I stumbled across something interesting on micro-4/3 camera forums, and thought it worth pursuing. It’s been said (here, and here, and here) that the Olympus E-M1 has a problem with long exposures. I’d noticed what looked like grain in my E-M1 images, so thought maybe it had a similar cause.
Since I’ve got an E-M1 and an E-M5 camera, and a bit of history with debugging, I thought I was well-placed to do some characterization testing. To get a fair comparison, I first ran pixel mapping on my E-M5 and E-M1 bodies (to take care of any obviously “hot” pixels on the sensors), then took dark images (with the lens cap on) under the same conditions with both bodies:
- ISO 200
- 60 second exposure
- Noise Filter set to Standard
I did this twice for each camera body — once with Noise Reduction off, and once with it on. I took all 4 RAW images, converted them to JPG using Olympus Viewer 3, then grabbed a 400×400 pixel crop out of the center of each.
When we stopped at the Chicago Botanic Garden on our recent trip to the windy city, we found they had a whole courtyard devoted to bonsai trees. Better still, the trees were displayed with frosted glass backings — making for some really nice photo compositions.
In this particular case, the glass could have been a bit taller. But I’d never been to Chicago before, and have no plans to return anytime soon, so I wasn’t about to be fussy. A bit of work in PS Elements, and the size of the frosted glass became immaterial.
Personally, though, I prefer the silhouette / monochrome version. Gives it a nice, crisp look, don’t you think?
If you’re curious, this tiny forest is a Sawara False Cypress (Chamaecyparis pisifera ‘Boulevard’).
On our recent trip to Chicago, we did our usual tour of the local botanic gardens (one of the benefits of being married to a garden-loving woman). While wandering through the Chicago Botanic Garden, I spotted an in-progress plein air watercolor:
Sadly, the artist was nowhere to be found, so I couldn’t chat with them. Just the same, I liked this composition…
If you follow the camera gear press at all, you’ve likely heard that Olympus has announced their new flagship digital camera: the OMD E-M1. If you’re a dedicated Canon or Nikon or Sony or Pentax (etc.) shooter, this likely won’t matter much to you.
But for those of us that have been users of the 4/3 system cameras, or of the newer micro-4/3 system gear — it’s a very big deal.
It’s basically been a foregone conclusion of late that Olympus had decided to abandon the now 10-year-old 4/3 system. There wasn’t any official announcement to that effect, but the last 4/3 camera (the E-5) was released late in 2010, and available 4/3 lenses are solid performers but not exactly spring chickens either.
So Olympus has now officially stated that the E-M1 will sit at the top of their line-up, replacing the 4/3 system E-5. The E-M5 carries on one rung below the E-M1 (hopefully the now-confusing numbering will get cleaned up with the next release cycles), and the Pen series digital cameras hanging on below that.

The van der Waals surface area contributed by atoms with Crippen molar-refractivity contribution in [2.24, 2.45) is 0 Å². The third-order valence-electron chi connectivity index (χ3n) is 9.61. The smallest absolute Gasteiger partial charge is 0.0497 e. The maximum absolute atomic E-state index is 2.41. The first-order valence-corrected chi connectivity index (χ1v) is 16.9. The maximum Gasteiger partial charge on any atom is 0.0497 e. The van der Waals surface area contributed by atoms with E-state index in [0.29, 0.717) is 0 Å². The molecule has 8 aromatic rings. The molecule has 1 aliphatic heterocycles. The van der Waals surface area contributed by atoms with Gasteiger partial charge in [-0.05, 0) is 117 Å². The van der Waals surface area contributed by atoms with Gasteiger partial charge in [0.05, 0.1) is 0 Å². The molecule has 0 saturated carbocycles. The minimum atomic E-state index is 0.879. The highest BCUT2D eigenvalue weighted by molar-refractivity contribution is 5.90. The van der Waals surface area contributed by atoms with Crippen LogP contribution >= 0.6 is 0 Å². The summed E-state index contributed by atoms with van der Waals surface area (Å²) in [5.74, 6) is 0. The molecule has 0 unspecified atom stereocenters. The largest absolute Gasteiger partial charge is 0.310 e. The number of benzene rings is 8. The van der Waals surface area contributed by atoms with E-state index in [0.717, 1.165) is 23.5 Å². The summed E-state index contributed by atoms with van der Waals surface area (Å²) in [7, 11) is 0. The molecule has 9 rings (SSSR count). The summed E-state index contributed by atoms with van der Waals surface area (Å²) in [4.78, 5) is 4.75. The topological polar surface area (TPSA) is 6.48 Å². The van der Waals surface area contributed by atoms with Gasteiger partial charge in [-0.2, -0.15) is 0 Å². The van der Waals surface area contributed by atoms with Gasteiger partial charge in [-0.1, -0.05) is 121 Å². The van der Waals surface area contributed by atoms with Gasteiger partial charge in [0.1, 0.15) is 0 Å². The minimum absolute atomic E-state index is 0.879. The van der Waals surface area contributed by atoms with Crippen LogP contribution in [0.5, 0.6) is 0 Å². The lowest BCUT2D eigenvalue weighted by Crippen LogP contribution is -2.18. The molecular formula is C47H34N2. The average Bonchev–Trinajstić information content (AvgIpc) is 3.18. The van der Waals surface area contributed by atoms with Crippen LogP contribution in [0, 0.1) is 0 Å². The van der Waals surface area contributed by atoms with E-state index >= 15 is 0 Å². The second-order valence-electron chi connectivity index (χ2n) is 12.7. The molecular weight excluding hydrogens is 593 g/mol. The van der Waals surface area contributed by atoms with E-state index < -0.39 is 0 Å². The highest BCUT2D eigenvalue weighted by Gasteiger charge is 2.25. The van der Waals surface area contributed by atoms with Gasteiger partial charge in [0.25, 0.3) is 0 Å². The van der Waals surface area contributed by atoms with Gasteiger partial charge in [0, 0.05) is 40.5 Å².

All well and good, but what’s the new camera got to offer? The E-M1 is in many ways an improved E-M5, so on a pure specification basis, here are the big differences I see:
- Better ergonomics (check out the grip, much like what the E-M5 only offers with an accessory purchase)
- Improved sensor and image processor — anti-aliasing moves from a filter on the sensor to software in the processor, better overall low-light response, built-in phase detection pixels on the sensor (giving it good handling of 4/3 lenses), smaller autofocus target points
- Improved viewfinder (essentially the same as what’s in the VF-4 accessory unit released with the E-P5)
- WiFi and remote operation
- Focus peaking (a godsend for manual focusing of lenses from the pre-digital days)
- Improved weather sealing, more-rugged body frame
I’d love to be able to give you a first-person report of this unit’s handling, and show you pictures I’ve taken with it — but unfortunately I’m not one of the lucky few that received a review unit before the release. I’m waiting along with everybody else that placed a pre-order, and is now waiting for their prize to arrive in the mail (hopefully in October).
But for now, I’ll do what I can do — and that’s compare the E-M1 user manual to the E-M5 user manual to sort out some less-publicized differences and commonalities between the two cameras.
We managed to sneak away for a few days’ vacation this past holiday (in the U.S.) weekend — for its cultural amenities, we chose Chicago. But this little guy (gal?) was just waiting for breakfast outside our hotel room window our first morning in town:
It must have been a good judge of real estate, as its web was littered with the remains of past meals. I thought the local buildings made a nice colorful backdrop (not too cluttered, though, when you put them out of focus):
If you’re working on your own case of GAS (Gear Acquisition Syndrome), I took these with an Olympus E-M5 camera equipped with a Panasonic Lumix 12-35mm lens. A potent combination, if you ask me…
Just a quick note to let folks know that it’s Craft and Vision’s 4th birthday. For a limited time (through 8/28/2013), they’re selling all their eBooks for half off — so hustle on over if you’d like to fill out your collection of their excellent photography titles!
So I went on a little trip to Texas last week for business, and managed to grab a window seat on the way down. This gave me a fantastic view when our plane’s flight crew had to play dodge-the-thunderhead a few times on the way.
This is just one of the beasts we had to work our way around (the orange tint is from the last bits of sunset working their way through the clouds).